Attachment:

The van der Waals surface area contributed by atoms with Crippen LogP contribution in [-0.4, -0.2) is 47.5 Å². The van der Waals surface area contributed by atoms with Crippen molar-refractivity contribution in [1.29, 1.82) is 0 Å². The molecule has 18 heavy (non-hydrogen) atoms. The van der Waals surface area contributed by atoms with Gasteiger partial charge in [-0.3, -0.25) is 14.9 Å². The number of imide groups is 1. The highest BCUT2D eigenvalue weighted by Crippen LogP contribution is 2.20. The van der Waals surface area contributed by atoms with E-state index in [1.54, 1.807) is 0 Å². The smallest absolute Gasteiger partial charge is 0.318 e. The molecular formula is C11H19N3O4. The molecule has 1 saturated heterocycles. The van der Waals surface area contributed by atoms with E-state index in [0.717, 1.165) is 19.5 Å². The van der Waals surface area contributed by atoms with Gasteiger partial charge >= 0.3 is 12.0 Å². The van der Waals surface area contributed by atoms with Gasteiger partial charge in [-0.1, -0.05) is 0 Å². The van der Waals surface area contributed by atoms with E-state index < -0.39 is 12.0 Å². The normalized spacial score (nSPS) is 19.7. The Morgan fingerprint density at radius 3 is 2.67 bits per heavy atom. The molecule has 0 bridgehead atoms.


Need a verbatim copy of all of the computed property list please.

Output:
The van der Waals surface area contributed by atoms with Crippen LogP contribution in [-0.4, -0.2) is 47.5 Å². The van der Waals surface area contributed by atoms with Crippen molar-refractivity contribution in [1.29, 1.82) is 0 Å². The molecule has 18 heavy (non-hydrogen) atoms. The van der Waals surface area contributed by atoms with Gasteiger partial charge in [-0.3, -0.25) is 14.9 Å². The number of imide groups is 1. The highest BCUT2D eigenvalue weighted by Crippen LogP contribution is 2.20. The van der Waals surface area contributed by atoms with E-state index in [1.54, 1.807) is 0 Å². The smallest absolute Gasteiger partial charge is 0.318 e. The molecular formula is C11H19N3O4. The molecule has 1 saturated heterocycles. The van der Waals surface area contributed by atoms with E-state index in [0.717, 1.165) is 19.5 Å². The van der Waals surface area contributed by atoms with Gasteiger partial charge >= 0.3 is 12.0 Å². The van der Waals surface area contributed by atoms with Gasteiger partial charge in [-0.1, -0.05) is 0 Å². The van der Waals surface area contributed by atoms with E-state index < -0.39 is 12.0 Å². The normalized spacial score (nSPS) is 19.7. The Morgan fingerprint density at radius 3 is 2.67 bits per heavy atom. The molecule has 0 bridgehead atoms.